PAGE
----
Matthew and Lisa

Dad’s heartfelt letter to SAS crews after horror crash

A dad trapped in his car for an hour while emergency services frantically tried to pull him from the wreckage of a horror crash has sent a heartfelt letter to the Scottish Ambulance Service crews who saved his life

Matt Jones, 40, was driving on the A82, just south of South Laggan, with his eight-year-old son, Jack in the back seat when the two vehicles collided.

The dad has spoken for the first time about the accident, which he recalls little about, praising Scottish Ambulance Service for saving his life.

In a letter sent to the Scottish Ambulance Service crews in the north, Matt wrote: “I can't really begin to describe the gratitude I feel, and will always feel to you for what you did for myself and my son Jack, on that day, there are times in life were words can't really convey enough.

“You did an amazing job and I am stunned, having seen photos of the car, that I wasn't killed outright.”

He continued: “I wish all of you the best of luck in all you do and the every success in life. I am forever indebted to you for this second crack at life - it's the greatest gift I've ever received.

Speaking about the crash on May 27, Matt says all he recalls is waking up in hospital the following day.

Matt was taking Jack to see his parents (Jack’s grandparents) in Glenelg.

He said: “We got to Fort William about 3pm and that is literally my last memory of the day. The first week in hospital was a blur - I was on very strong pain killers.

“My memories of the day are very hazy. I went from never having broken bone in my body to breaking an awful lot.”

As a result, Matt broke his right ankle, his left femur, his pelvis and seven ribs. He also burst his spleen, the metacarpal bones in his left hand, and his right humerus in his shoulder “shattered into pieces”.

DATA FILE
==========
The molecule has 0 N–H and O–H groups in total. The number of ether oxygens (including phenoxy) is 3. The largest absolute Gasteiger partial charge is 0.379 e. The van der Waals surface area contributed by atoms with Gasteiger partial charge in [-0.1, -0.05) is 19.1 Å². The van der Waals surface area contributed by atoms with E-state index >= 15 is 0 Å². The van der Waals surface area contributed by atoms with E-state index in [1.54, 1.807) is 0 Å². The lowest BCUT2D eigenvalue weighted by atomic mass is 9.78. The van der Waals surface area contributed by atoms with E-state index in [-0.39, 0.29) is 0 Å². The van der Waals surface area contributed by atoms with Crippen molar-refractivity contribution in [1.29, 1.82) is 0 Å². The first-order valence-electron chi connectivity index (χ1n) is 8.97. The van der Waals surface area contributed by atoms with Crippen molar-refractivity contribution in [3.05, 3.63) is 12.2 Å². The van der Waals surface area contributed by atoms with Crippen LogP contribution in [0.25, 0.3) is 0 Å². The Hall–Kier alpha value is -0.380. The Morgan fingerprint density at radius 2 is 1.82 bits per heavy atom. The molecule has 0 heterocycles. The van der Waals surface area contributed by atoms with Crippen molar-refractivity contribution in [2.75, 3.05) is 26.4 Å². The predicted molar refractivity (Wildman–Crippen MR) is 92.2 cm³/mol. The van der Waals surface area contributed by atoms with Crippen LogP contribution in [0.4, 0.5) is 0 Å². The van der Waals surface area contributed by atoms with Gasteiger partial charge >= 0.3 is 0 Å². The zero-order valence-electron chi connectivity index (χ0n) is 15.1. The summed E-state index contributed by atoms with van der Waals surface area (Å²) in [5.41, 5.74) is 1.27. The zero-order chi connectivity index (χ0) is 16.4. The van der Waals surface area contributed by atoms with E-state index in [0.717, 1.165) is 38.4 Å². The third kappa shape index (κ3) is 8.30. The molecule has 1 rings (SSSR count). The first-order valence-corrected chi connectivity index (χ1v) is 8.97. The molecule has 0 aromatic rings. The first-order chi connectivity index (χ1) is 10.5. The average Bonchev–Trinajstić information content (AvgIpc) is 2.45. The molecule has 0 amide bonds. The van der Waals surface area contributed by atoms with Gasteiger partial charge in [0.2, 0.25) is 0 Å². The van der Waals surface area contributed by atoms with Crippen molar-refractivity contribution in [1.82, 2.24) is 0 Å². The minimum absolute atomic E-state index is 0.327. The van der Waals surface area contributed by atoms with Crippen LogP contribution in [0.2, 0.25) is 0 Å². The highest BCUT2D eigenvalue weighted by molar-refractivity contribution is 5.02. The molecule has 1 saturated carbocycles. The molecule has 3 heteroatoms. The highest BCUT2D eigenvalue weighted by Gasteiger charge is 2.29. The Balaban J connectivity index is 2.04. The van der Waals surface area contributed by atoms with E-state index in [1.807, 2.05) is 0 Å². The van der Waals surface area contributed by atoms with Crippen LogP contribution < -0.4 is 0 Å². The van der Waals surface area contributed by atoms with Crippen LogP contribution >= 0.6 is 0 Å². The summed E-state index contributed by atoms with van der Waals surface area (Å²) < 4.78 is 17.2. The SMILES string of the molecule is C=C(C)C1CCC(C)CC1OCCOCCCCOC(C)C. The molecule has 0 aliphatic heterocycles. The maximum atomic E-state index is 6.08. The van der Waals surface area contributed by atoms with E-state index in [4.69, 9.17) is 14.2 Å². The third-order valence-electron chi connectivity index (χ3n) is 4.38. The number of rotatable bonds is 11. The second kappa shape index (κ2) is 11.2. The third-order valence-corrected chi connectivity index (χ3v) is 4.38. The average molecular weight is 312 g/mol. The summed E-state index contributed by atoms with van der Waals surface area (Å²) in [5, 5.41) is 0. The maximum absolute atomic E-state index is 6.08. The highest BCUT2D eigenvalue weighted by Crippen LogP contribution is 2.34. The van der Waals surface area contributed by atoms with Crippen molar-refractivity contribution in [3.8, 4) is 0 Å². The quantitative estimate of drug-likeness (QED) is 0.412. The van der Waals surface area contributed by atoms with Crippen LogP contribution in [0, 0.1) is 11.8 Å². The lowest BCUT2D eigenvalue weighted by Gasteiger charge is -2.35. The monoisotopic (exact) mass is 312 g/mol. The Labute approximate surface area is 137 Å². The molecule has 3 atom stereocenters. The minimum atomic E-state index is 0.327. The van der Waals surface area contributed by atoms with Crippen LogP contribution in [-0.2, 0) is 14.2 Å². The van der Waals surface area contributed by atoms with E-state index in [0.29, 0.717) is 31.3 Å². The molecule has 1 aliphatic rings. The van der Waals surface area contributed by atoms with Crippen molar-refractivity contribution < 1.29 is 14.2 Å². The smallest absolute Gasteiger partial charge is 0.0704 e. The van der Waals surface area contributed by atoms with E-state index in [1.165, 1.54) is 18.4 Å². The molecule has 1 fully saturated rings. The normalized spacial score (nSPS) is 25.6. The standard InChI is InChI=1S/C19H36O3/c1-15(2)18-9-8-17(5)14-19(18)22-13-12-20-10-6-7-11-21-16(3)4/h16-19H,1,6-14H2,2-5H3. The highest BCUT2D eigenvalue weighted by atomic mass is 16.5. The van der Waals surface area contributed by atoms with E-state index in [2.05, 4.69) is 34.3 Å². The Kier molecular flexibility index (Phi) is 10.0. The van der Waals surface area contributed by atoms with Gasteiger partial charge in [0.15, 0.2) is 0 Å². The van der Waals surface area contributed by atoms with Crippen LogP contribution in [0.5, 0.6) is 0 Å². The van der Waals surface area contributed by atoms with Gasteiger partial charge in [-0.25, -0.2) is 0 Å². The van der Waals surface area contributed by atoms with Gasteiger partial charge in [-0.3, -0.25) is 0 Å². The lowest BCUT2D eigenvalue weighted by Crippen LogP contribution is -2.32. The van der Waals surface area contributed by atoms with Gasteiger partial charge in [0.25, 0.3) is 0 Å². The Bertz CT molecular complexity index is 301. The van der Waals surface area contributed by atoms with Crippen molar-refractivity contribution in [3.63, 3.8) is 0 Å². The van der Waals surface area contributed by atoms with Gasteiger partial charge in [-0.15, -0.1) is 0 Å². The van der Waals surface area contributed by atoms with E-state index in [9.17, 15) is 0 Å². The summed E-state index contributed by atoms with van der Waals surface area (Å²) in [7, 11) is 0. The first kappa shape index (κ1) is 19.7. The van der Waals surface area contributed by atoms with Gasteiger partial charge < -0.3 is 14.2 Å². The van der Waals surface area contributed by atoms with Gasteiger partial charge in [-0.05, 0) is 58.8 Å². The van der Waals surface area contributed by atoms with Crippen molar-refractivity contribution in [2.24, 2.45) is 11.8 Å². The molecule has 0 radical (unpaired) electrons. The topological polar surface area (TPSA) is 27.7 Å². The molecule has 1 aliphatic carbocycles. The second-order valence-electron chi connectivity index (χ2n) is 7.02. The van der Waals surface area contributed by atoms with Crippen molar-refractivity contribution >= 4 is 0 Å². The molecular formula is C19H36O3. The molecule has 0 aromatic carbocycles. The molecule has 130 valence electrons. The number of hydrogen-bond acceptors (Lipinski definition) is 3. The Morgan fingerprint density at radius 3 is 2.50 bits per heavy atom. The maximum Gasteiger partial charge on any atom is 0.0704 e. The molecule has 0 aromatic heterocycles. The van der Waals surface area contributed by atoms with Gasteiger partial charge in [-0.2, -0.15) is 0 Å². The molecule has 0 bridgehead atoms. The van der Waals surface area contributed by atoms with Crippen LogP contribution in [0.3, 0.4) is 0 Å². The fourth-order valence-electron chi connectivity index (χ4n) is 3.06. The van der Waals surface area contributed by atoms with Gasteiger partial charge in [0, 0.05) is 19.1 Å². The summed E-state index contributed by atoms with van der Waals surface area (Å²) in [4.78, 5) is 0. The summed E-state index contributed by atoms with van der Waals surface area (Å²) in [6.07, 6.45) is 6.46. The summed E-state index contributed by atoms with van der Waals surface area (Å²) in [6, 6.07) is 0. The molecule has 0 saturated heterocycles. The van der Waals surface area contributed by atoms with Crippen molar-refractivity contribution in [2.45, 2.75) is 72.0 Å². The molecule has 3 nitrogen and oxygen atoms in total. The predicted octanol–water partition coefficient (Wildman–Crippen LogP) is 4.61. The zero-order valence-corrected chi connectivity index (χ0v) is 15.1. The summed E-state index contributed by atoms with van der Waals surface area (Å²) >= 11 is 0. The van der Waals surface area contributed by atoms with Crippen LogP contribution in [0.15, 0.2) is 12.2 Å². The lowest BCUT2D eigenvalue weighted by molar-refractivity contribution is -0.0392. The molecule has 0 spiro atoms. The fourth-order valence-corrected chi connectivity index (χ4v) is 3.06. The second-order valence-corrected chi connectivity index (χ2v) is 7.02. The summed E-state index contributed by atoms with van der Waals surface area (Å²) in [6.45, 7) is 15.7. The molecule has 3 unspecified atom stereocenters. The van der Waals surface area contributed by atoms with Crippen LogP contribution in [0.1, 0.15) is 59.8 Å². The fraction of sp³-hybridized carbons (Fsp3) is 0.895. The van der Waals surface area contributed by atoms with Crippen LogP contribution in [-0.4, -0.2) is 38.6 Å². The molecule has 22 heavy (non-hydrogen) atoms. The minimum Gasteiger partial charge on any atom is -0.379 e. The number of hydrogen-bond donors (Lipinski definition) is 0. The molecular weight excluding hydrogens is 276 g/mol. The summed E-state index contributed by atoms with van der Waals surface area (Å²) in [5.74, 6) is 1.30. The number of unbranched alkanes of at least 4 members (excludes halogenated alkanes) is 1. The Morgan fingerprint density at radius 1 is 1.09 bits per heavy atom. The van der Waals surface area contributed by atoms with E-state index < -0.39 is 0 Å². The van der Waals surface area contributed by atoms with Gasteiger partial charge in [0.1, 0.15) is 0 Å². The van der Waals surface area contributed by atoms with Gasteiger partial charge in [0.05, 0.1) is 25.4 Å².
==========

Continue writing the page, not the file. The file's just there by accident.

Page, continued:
His son, who was in the back seat, “got off lightly”, only suffering a cut to his cheek.

Since his recovery, Matt has been told of what happened through various means. Matt, of Northampton, said he didn’t fully realise how bad the wreckage was until he saw the car at a car yard.

He added: “I was trapped for a considerable amount of time.”

The Scottish Ambulance Service dispatched several crews to the scene; they included paramedic team leader Andy Davidson, Gary Blackmore and Clare Macleod, both paramedics, who are all based at Fort William station.

Alan Knox, Area Service Manager, also attended along with the Coastguard helicopter and an A and E Trauma nurse from the Belford Hospital.

Matt said over time has found out what happened on the day, finding it “weird” trying to piece together what happened.

He added: “It’s scary – there’s a period of time where I have no recollection of my life at all.”

The outdoor instructor has since spent the past three months recovering. Initially on crutches, he can now walk freely on his own.

He added: “I walked five miles the other day. I intend to do some sort of fundraising actively for everyone who involved once I can. I fully intend to do some as soon as I can climb - I am incredibly lucky to be alive and I want to thank everyone for keeping me alive.”

After seeing the wreckage of his car, he said he “horrified” to see the aftermath.

He added: “It did not look like there was space for a human being. The front side of the driver’s side had gone. I think seeing the car was when I realised how bad the accident was.”

Andy Davidson, Paramedic team leader at Fort William Ambulance Station, was first on scene.

He explained: “His car had frontal damage and the patient was trapped in the driver’s seat for about an hour. The whole front of the car had come forward to his legs. The compartment was crushed.”

Andy, 53, said once he was extricated, he needed urgent medical help, and was rushed to hospital at Raigmore Hospital Inverness by Coastguard

He added: “His condition was deteriorating. I was speaking to him but he probably does not recollect it.”

Andy said the quick response and work by the Scottish Fire and Rescue Team to access the trapped patient and airlifting him directly to a trauma unit at Inverness probably made a difference to saving his life.

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Edward Earl